In 2016, the alliance began collecting consumer product sales data through its Retail Product Portfolio program. Although the region has only scratched the surface on the value of this data, it has already been put to good use. For example, ENERGY STAR® is re-examining some of its clothes dryer efficiency tiers based on revelations from the data.  NEEA staff have also used the data to identify new sources of energy savings. “Through these midstream programs, we’ve expanded the range of data available to us,” says Stephanie Rider, NEEA’s Senior Manager of Market Planning. “As a result, we can measure and report some energy savings that we just couldn’t see before, which improves the cost-effectiveness of funder investments in NEEA and resources available to the region.”


        The reason that NEEA has been able to collect this valuable (commercial lighting) data is their skill in developing relationships with distributors.

        - Carrie Cobb
        Market Research Lead, Bonneville Power Administration

        Looking to the Future

        Leveraging its programs and the relationships it has built with retailers and distributors, the alliance has created a data-gathering platform that will deliver actionable information to the region for years to come. With this expanded insight, and in combination with the already rich stock assessment data that the alliance collects, the region has a powerful way to support regional and local utility planning efforts, track market trends, identify new efficiency opportunities, and optimize incentive levels. The result will be greater energy savings, more cost-effective programs, and better products for Northwest customers.

      • The Tools of Transformation

        Across the Northwest, utilities and energy efficiency organizations are working hard to deliver cost-effective energy efficiency options to their customers, often with limited time and resources. By pooling regional resources and creating economies of scale, the alliance provides cost-effective, strategic market infrastructure support to fulfill common needs throughout the Northwest.

        In 2016, the alliance created the following tools and training programs:


        NXT Level training provides lighting trade allies with the knowledge to submit more comprehensive lighting retrofit projects, which creates more value for our customers and delivers increased energy savings. 

        - Shelley Martin
        Program Specialist, Idaho Power

        Marketing Tools

        Using market research and focus groups, the alliance creates marketing tools that utilities, energy efficiency organizations and manufacturers can use to promote efficient products and practices to their customers. In 2016 the alliance developed a series of videos that could be customized by utilities and energy efficiency organizations to familiarize consumers with the benefits of heat pump water heaters. “We love the heat pump water heater video!” said Lindsey Hobbs, Energy Services Coordinator at Inland Power & Light. “As a smaller utility, we couldn’t have created this on our own. We look forward to hearing about new resources from the alliance. It saves us from reinventing the wheel.”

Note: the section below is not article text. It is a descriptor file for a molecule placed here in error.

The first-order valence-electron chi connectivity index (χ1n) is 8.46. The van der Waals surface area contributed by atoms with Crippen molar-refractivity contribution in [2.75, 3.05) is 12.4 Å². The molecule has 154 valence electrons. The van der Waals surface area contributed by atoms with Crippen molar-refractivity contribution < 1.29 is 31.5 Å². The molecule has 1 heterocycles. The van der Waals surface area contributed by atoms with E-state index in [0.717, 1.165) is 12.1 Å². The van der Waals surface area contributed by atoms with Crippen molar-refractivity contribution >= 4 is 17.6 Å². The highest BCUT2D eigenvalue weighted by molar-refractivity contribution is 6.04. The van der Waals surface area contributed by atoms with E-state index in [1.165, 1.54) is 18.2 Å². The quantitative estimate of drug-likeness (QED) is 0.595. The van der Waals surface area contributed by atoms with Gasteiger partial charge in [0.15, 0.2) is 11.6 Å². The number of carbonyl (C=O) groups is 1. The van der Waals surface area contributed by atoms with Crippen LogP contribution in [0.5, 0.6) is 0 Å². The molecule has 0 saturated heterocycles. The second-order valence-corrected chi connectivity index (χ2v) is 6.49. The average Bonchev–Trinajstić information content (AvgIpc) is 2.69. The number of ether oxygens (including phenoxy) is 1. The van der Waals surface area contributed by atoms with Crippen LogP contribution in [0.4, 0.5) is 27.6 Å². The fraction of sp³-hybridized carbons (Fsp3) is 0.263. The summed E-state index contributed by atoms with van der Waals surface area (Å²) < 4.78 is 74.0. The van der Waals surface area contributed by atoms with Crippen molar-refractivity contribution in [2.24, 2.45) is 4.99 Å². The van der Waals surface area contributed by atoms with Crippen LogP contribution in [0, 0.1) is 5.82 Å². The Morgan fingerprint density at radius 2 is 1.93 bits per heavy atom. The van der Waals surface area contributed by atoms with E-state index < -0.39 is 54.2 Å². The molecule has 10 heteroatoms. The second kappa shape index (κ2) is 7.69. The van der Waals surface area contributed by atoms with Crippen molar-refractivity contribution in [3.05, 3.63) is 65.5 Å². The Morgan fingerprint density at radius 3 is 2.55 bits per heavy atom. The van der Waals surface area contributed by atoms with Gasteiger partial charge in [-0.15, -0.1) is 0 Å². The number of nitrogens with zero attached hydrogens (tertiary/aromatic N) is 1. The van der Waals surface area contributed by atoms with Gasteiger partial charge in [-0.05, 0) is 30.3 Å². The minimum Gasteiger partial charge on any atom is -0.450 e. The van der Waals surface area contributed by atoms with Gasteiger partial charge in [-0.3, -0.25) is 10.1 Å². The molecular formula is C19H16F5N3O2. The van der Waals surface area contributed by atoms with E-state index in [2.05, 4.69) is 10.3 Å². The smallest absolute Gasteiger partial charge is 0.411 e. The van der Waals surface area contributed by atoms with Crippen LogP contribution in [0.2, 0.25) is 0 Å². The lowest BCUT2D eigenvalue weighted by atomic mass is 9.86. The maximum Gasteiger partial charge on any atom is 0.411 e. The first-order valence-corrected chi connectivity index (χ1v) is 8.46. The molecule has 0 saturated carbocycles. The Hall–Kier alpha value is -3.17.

• 2016 Target

        2016 Energy Savings Exceed 32 aMW Target

        Market Transformation is the strategic process of intervening in a market to create lasting change. In 2016, NEEA's Market Transformation programs delivered 41 average megawatts of energy savings to the region - exceeding the target by 28 percent. Almost three quarters of these savings are from investments made during prior business cycles.

        • Co-created energy savings are those that the region and local  

           programs achieve above an established baseline

        • 1 aMW = enough energy to power about 730 Northwest homes per year

        2016 Co-Created Savings by Program

        4.9 aMW

        4.9 aMW

        Residential Standards

        4.9 aMW

        4.9 aMW

        Non-Residential Standards

        4.5 aMW

        4.5 aMW

        Efficient Homes

        4.3 aMW

        4.3 aMW

        Commercial Codes

        2.8 aMW

        2.8 aMW

        Non-Residential Ductless Heat Pumps

        1.7 aMW

        1.7 aMW

        Building Commissioning

        1.3 aMW

        1.3 aMW

        Televisions

        1.0 aMW

        1.0 aMW

        Heat Pump Water Heaters

        7.8 aMW

        7.8 aMW

        Other

        2016 Co-Created Savings by Sector

        18.1 aMW

        18.1 aMW

        Standard (All Sectors)

        11.4 aMW

        11.4 aMW

        Residential

        6.7 aMW

        6.7 aMW

        Commercial

        5.2 aMW

        5.2 aMW

        Industrial/Agriculture

        Progress to 5-Year Business Plan Goals

        All Investments

        5 Year Business Plan Goals

        2016 Levelized Cost

        Current Portfolio

        2.9 cents/kWh

        NEEA's levelized cost metric employs a Total Resource Cost perspective over a 20 year horizon providing a net present value view of the total cost per kWh saved. NEEA’s target threshold is to remain below 3.5 cents per kWh.

        Working together, the alliance has delivered more than 1,400 aMW of total regional energy savings since 1997 – greater than the annual output of the Bonneville Dam. 

        Neea Impacts Chart

        2016 Expenses (General Funds)

        $17.5 Million

        $17.5 Million

        Market Strategy & Execution

        $8.5 Million

        $8.5 Million

        Planning, Evaluation, & Technology

        $3.5 Million

        $3.5 Million

        Administration

        $2.8 Million

        $2.8 Million

        Codes & Standards

        $1.7 Million

        $1.7 Million

        Stakeholder Engagement & Communications

        $2.9 Million

        $2.9 Million

        Natural Gas

        Balance Sheet

        As of December 31. 2016 (in $1,000s)

        Assets
        Cash and cash equivalents $8,040,350
        Funder and other receivables $212,647
        Prepaid expenses $480,870
        Property and equipment $902,164
        Total Assets $9,636,031
        Liabilities and net assets
        Accounts payable and other liabilities $4,225,573
        Advances from funders $3,866,413
        Total liabilities $8,091,986
        Net Assets
        Unrestricted $1,532,804
        Temporarily restricted $11,241
        Total Net Assets $1,544,045
        Total Liabilities and Net Assets $9,636,031

        2016 Annual Report Statement of Activities

        Year ending December 31. 2016 (in $1,000s)

        Revenues
        General fund contributions $36,961,865
        Special fund contributions $488,122
        Interest and other income $160,275
        Total Revenue $37,610,262
        Expenses
        Compensation and benefits $10,851,525
        General administration $3,113,700
        Direct project costs $23,928,385
        Total Expenses $37,893,610
        Change in net assets $(283,348)